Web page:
Citizens, this is quite possibly one of the best recipes ever for leftover Turkey – and it must, in TFD’s not so humble opinion – be DEVILLED!
This recipe is from Jane Grigson’s ‘English Food’ and is in TFD’s humble opinion one of the most delicious dishes of eighteenth century cooking, indeed one of the best of all English dishes, period! James Boswell described devilling during the 18th century, the time period from which this particular recipe originated.
As noted in the Oxford Companion to Food:
Devil – a culinary term which… first appeared as a noun in the 18th century, and then in the early 19th century as a verb meaning to cook something with fiery hot spices or condiments…The term was presumably adopted because of the connection between the devil and the excessive heat in Hell…
As further expounded on portablepress.com:
“Deviled” as a culinary term goes back to the 1700s, and it originally meant to cook something—anything—with lots and lots of hot and spicy condiments and seasonings. The most commonly used spices in this catchall preparation were mustard and cayenne pepper. (It’s first ever use in print refers to a “devil’d kidney,” which we’re sure was quite tasty.)
The meaning behind the term is pretty easy to ascertain: deviled, to devil, to hot and spicy, in going with the traditional representation of the devil as a horned demon that lives in fire. It’s a phenomenon that continues to this day, with cartoon devils appearing on the packaging of numerous hot sauces and other spicy foods.
Deviled foods of all stripe were eaten in the U.S. well into the 19th century, with some culinary historians going so far as to place the idea something like a westernized version of a curry. Deviled shrimp and seafood were especially popular.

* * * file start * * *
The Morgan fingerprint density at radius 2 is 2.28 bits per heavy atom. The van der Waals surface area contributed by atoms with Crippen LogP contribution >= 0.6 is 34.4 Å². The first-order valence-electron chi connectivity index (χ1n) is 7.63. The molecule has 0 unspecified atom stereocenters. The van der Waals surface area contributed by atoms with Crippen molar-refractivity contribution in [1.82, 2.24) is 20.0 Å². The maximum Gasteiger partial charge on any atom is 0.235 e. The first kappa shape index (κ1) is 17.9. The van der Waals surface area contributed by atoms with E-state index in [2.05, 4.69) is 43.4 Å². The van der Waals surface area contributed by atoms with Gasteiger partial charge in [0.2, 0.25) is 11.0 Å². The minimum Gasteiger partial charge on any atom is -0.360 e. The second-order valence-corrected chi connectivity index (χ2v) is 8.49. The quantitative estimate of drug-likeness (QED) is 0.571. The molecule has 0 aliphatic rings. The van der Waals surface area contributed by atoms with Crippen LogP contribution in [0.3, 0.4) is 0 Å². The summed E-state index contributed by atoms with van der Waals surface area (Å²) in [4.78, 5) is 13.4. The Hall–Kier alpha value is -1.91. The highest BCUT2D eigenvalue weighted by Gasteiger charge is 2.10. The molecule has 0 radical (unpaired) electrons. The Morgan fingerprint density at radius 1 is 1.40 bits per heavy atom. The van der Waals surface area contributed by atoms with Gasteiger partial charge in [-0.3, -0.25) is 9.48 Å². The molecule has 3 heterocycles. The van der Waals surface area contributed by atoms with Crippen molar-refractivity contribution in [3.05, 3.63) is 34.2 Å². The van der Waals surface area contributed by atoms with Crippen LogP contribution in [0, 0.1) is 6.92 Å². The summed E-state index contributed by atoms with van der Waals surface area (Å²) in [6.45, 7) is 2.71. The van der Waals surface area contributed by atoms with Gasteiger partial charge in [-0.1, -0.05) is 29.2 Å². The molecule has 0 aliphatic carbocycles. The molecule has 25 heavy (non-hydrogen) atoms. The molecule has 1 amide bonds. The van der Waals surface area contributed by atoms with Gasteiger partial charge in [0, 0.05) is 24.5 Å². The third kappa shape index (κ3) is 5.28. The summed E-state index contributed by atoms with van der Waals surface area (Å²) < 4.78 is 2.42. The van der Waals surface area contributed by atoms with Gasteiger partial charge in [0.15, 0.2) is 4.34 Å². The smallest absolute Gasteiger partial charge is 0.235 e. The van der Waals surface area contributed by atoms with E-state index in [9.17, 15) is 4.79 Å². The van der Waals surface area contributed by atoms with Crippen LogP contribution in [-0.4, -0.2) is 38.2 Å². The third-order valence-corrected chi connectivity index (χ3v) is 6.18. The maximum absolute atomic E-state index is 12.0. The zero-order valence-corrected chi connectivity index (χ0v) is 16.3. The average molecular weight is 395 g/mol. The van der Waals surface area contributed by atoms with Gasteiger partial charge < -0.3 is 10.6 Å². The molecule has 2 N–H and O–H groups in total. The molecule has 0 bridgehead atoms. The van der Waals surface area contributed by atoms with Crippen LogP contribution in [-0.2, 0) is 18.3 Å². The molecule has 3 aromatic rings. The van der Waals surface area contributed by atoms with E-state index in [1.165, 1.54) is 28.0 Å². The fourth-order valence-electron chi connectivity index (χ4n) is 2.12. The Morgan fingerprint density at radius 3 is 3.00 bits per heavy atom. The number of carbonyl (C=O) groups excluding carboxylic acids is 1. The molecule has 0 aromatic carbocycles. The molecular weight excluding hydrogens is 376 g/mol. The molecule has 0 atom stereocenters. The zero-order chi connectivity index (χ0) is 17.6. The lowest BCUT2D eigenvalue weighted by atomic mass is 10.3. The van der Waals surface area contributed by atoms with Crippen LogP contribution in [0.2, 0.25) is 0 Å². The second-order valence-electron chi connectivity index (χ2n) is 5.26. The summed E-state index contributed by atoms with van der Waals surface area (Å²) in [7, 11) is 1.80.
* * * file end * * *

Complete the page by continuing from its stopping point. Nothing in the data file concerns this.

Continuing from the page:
Today, the term is most closely associated with just two foods: deviled eggs and deviled ham. While deviled eggs—egg yolks mixed with mayonnaise, mustard, and spices and placed back into a halved, hard boiled egg—aren’t particularly spicy, they do maintain the qualities that makes a food traditionally deviled: mustard and pepper. The paprika is technically a variety of chili pepper, and for extra devilish credentials, it’s red.
As for deviled ham, it was invented in 1868 by the Underwood Company, when a worker mixed ground ham with some slightly spicy seasonings, and then canned it.
The devilling mixture typically consists of Worcestershire sauce, mustard, butter, cayenne pepper, salt, and black pepper, although some recipes can also include curry powder. I would personally also enjoy this with some of my deviled shrimp.
As to the reason some Deviled items are spelled as ‘Devilled’ – it’s because of Anglo vs. American English!
Battle on – The GeneralissimoPrint
- About 1 lb cooked turkey breast
- One leg and thigh of the turkey, preferably undercooked and pink.
- Instead of the turkey, a boiled or roasted chicken (with the brown meat a little underdone) or a brace of stewed or roasted pheasants can be used.
- Devil sauce:
- 1 rounded tablespoon Dijon mustard
- 1 rounded tablespoon mango chutney
- 1 tablespoon Worcester(shire) sauce, or half a tablespoon of anchovy essence
- A quarter-tablespoon Cayenne pepper
- 2 tablespoons corn oil
- Pulled sauce:
- 3 oz butter
- 6 oz double (heavy) cream
- Lemon juice
- Salt, pepper
- Chopped parsley
- First pull the breast meat apart with your fingers into pieces about 1.5″ long and the ‘thickness of a large quill’.
- Follow the grain of the meat, so that you end up with somewhat thready-looking pieces. Take the brown meat off the bones, and divide it into rather larger pieces than the breast meat. Slash each one two or three times.
- Mix the devil sauce ingredients together, chopping up any large pieces of fruit in the chutney. Dip the pieces of brown meat into it, and spoon the devil into the slashes as best you can.
- Arrange in a single layer on the rack of a foil-lined grill pan, and grill under a high heat until the pieces develop an appetising brown crust. Keep them warm.
- For the pulled sauce, melt the butter in a wide frying pan, and stir in the cream. Let it boil for a couple of minutes, and keep stirring so that you end up with a thick rich sauce.
- Put in the pulled breast, with any odd scraps of jelly, and stir about until the pieces are very hot indeed. Season with lemon, salt and pepper.
- Put in the centre of a serving dish, and surround it with the devilled bits. Serve with good bread or toast Not a dish to be eaten with two vegetables: keep them for afterwards, or simply serve a salad.
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